First, the details. The consensus Q4 estimate of economists was that GDP would be +3.4%. From the BLS release:
The increase in real GDP in the fourth quarter primarily reflected positive contributions from personal consumption expenditures (PCE), exports, and nonresidential fixed investment that were partly offset by negative contributions from private inventory investment [see this on durable goods orders] and state and local government spending [this has to be a positive].
Imports decreased which are a subtraction in the calculation of GDP. The small fourth-quarter acceleration in real GDP primarily reflected a sharp downturn in imports, an acceleration in PCE, an upturn in residential fixed investment, and an acceleration in exports that were mostly offset by downturns in private inventory investment and in federal government spending, a deceleration in nonresidential fixed investment, and a downturn in state and local government spending.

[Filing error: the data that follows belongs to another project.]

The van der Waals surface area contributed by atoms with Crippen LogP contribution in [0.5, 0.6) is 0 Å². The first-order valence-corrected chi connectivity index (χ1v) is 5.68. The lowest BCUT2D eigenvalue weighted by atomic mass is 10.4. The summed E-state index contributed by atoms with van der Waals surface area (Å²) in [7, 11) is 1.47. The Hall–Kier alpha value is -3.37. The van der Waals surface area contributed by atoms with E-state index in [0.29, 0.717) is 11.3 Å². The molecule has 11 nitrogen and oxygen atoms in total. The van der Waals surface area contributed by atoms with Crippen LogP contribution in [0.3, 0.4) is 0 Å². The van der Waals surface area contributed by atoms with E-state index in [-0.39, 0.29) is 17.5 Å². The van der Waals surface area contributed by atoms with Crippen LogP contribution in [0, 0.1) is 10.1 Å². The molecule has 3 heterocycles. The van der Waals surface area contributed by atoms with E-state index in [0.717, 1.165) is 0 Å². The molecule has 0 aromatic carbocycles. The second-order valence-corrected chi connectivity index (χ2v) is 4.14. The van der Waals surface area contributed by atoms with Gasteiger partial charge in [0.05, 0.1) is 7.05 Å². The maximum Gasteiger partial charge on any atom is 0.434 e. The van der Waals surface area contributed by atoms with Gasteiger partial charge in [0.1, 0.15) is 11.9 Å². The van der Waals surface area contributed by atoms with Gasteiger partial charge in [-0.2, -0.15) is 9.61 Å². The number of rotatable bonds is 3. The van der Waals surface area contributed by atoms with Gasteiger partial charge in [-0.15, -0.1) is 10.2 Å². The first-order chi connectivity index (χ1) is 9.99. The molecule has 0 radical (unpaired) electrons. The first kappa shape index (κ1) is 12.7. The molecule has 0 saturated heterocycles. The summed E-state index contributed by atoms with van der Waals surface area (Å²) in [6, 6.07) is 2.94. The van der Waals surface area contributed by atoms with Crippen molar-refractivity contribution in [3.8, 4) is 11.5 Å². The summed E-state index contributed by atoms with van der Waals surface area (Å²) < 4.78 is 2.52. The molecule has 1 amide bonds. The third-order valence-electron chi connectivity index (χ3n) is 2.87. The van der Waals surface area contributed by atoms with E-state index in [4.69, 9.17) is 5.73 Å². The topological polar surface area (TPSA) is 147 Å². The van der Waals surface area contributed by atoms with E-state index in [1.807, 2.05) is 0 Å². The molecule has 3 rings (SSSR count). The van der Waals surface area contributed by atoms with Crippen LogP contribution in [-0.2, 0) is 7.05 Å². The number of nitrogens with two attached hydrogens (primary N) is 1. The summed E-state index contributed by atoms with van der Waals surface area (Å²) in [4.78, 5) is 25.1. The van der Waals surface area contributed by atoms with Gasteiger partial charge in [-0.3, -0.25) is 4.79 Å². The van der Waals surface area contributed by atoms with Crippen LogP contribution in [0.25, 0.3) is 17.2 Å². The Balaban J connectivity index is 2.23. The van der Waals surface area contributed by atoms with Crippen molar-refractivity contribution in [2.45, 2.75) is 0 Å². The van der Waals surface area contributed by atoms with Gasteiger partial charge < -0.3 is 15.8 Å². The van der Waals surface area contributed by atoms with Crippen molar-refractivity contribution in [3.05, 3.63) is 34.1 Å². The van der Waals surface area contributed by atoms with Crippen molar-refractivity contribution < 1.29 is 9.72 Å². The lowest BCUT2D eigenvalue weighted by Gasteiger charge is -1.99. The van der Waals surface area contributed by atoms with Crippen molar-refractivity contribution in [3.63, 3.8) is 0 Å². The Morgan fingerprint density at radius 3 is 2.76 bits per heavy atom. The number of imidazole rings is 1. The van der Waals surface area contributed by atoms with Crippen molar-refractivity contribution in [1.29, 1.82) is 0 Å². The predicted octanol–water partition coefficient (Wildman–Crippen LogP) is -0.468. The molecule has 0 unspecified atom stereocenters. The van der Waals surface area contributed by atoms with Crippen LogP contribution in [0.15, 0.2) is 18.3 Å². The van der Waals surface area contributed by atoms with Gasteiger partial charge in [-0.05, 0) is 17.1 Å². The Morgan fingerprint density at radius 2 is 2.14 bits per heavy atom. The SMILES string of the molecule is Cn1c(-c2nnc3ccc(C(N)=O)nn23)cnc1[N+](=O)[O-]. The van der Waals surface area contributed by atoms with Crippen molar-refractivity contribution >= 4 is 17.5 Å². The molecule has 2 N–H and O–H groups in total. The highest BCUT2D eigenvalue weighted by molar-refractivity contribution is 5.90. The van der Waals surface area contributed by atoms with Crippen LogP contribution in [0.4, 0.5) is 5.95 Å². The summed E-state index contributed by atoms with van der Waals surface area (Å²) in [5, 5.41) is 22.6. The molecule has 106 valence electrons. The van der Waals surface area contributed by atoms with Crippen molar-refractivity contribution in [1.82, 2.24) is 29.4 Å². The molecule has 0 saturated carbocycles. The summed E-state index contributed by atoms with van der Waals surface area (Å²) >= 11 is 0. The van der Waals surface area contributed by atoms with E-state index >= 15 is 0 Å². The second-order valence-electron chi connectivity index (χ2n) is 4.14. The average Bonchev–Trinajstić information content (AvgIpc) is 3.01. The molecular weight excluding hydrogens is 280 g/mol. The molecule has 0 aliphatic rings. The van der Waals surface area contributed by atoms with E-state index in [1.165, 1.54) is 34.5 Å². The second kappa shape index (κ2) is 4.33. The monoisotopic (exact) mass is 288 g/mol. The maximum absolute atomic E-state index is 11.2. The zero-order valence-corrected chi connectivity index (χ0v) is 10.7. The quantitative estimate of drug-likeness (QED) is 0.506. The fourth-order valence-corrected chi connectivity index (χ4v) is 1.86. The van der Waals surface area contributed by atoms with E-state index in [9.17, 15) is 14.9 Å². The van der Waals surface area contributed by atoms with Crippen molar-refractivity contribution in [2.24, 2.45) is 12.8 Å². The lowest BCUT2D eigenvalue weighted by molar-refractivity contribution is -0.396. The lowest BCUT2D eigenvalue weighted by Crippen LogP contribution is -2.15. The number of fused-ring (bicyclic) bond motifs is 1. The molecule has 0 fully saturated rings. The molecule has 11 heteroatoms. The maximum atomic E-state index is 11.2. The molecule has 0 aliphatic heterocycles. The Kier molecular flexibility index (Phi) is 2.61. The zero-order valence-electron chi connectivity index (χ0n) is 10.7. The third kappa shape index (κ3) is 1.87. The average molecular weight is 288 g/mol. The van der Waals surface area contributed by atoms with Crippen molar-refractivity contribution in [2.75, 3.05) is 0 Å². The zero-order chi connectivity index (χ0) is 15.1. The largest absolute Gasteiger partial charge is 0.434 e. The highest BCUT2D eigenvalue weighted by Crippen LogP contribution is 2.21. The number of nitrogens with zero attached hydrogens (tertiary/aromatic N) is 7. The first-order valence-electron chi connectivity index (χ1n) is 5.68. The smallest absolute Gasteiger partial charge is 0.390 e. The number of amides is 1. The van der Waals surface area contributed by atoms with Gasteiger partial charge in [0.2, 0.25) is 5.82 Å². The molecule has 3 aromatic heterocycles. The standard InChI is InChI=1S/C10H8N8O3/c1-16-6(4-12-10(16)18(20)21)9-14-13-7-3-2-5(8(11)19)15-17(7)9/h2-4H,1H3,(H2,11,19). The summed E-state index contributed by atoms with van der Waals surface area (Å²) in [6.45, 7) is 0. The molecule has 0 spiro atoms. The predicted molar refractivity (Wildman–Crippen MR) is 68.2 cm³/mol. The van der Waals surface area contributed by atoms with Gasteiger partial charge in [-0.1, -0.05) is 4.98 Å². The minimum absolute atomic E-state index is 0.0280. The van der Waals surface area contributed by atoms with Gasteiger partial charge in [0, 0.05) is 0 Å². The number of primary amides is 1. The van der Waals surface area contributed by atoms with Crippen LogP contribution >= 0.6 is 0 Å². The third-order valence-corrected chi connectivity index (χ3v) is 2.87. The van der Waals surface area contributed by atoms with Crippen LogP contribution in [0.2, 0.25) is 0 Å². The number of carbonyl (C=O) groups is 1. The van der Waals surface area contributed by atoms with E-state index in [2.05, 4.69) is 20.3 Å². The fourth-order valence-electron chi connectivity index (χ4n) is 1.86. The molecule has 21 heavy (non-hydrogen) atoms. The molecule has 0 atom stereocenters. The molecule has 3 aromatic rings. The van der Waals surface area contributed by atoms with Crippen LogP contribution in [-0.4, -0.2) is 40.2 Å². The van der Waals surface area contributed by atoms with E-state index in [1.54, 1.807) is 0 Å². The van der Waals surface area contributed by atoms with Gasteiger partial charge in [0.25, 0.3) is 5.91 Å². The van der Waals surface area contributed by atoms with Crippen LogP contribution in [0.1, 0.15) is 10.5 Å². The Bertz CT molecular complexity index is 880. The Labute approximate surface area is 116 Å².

Final sales of computers added 0.30 percentage point to the fourth-quarter change in real GDP after adding 0.29 percentage point to the third-quarter change. Motor vehicle output subtracted 0.31 percentage point from the fourth-quarter change in real GDP after adding 0.49 percentage point to the third-quarter change.
For the entire year of 2010:
Real GDP increased 2.8 percent in 2010 (that is, from the 2009 annual level to the 2010 annual level), in contrast to a decrease of 2.6 percent in 2009. The increase in real GDP in 2010 primarily reflected positive contributions from private inventory investment, exports, PCE, nonresidential fixed investment, and federal government spending. Imports, which are a subtraction in the calculation of GDP, decreased [-12.4%]. The upturn in real GDP primarily reflected upturns in exports, in nonresidential fixed investment, in PCE, and in private inventory investment and a smaller decrease in residential fixed investment that were partly offset by an upturn in imports.
Prices as measured by the GDP Price Index continued their climb:
The price index for gross domestic purchases, which measures prices paid by U.S. residents, increased 2.1 percent in the fourth quarter, the same increase as in the advance estimate; this index increased 0.7 percent in the third quarter. Excluding food and energy prices, the price index for gross domestic purchases increased 1.2 percent in the fourth quarter, compared with an increase of 0.4 percent in the third.